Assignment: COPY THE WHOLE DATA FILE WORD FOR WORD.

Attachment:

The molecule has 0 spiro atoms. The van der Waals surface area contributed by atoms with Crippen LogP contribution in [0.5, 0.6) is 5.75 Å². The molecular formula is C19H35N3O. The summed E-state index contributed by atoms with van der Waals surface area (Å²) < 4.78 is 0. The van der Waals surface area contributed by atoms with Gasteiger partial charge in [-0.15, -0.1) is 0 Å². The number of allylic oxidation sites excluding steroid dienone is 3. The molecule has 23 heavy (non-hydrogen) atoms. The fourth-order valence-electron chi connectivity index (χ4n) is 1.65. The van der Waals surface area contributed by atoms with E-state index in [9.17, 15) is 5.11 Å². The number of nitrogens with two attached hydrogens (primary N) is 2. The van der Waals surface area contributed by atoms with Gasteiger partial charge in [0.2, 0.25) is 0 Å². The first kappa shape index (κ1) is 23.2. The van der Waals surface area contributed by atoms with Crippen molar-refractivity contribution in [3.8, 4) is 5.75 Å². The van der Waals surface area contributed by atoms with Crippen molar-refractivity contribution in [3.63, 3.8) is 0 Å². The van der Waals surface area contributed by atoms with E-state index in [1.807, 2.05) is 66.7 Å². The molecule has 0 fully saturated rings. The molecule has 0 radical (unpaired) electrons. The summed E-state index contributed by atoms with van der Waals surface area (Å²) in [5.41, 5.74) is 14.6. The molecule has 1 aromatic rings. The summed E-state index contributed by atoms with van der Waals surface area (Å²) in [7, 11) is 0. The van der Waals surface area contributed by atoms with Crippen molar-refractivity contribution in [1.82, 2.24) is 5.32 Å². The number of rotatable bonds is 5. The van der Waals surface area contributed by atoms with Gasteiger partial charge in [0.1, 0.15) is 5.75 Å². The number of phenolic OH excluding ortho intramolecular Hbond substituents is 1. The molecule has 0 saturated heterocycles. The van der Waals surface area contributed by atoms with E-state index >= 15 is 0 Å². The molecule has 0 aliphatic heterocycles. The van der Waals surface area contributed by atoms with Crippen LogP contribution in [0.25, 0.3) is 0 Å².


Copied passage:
The molecule has 0 spiro atoms. The van der Waals surface area contributed by atoms with Crippen LogP contribution in [0.5, 0.6) is 5.75 Å². The molecular formula is C19H35N3O. The summed E-state index contributed by atoms with van der Waals surface area (Å²) < 4.78 is 0. The van der Waals surface area contributed by atoms with Gasteiger partial charge in [-0.15, -0.1) is 0 Å². The number of allylic oxidation sites excluding steroid dienone is 3. The molecule has 23 heavy (non-hydrogen) atoms. The fourth-order valence-electron chi connectivity index (χ4n) is 1.65. The van der Waals surface area contributed by atoms with E-state index in [9.17, 15) is 5.11 Å². The number of nitrogens with two attached hydrogens (primary N) is 2. The van der Waals surface area contributed by atoms with Gasteiger partial charge in [0.2, 0.25) is 0 Å². The first kappa shape index (κ1) is 23.2. The van der Waals surface area contributed by atoms with Crippen molar-refractivity contribution in [3.8, 4) is 5.75 Å². The van der Waals surface area contributed by atoms with Crippen molar-refractivity contribution in [3.63, 3.8) is 0 Å². The van der Waals surface area contributed by atoms with E-state index in [1.807, 2.05) is 66.7 Å². The molecule has 0 fully saturated rings. The molecule has 0 radical (unpaired) electrons. The summed E-state index contributed by atoms with van der Waals surface area (Å²) in [5.41, 5.74) is 14.6. The molecule has 1 aromatic rings. The summed E-state index contributed by atoms with van der Waals surface area (Å²) in [7, 11) is 0. The van der Waals surface area contributed by atoms with Crippen molar-refractivity contribution in [1.82, 2.24) is 5.32 Å². The number of rotatable bonds is 5. The van der Waals surface area contributed by atoms with Gasteiger partial charge in [0.1, 0.15) is 5.75 Å². The number of phenolic OH excluding ortho intramolecular Hbond substituents is 1. The molecule has 0 saturated heterocycles. The van der Waals surface area contributed by atoms with E-state index >= 15 is 0 Å². The molecule has 0 aliphatic heterocycles. The van der Waals surface area contributed by atoms with Crippen LogP contribution in [0.25, 0.3) is 0 Å².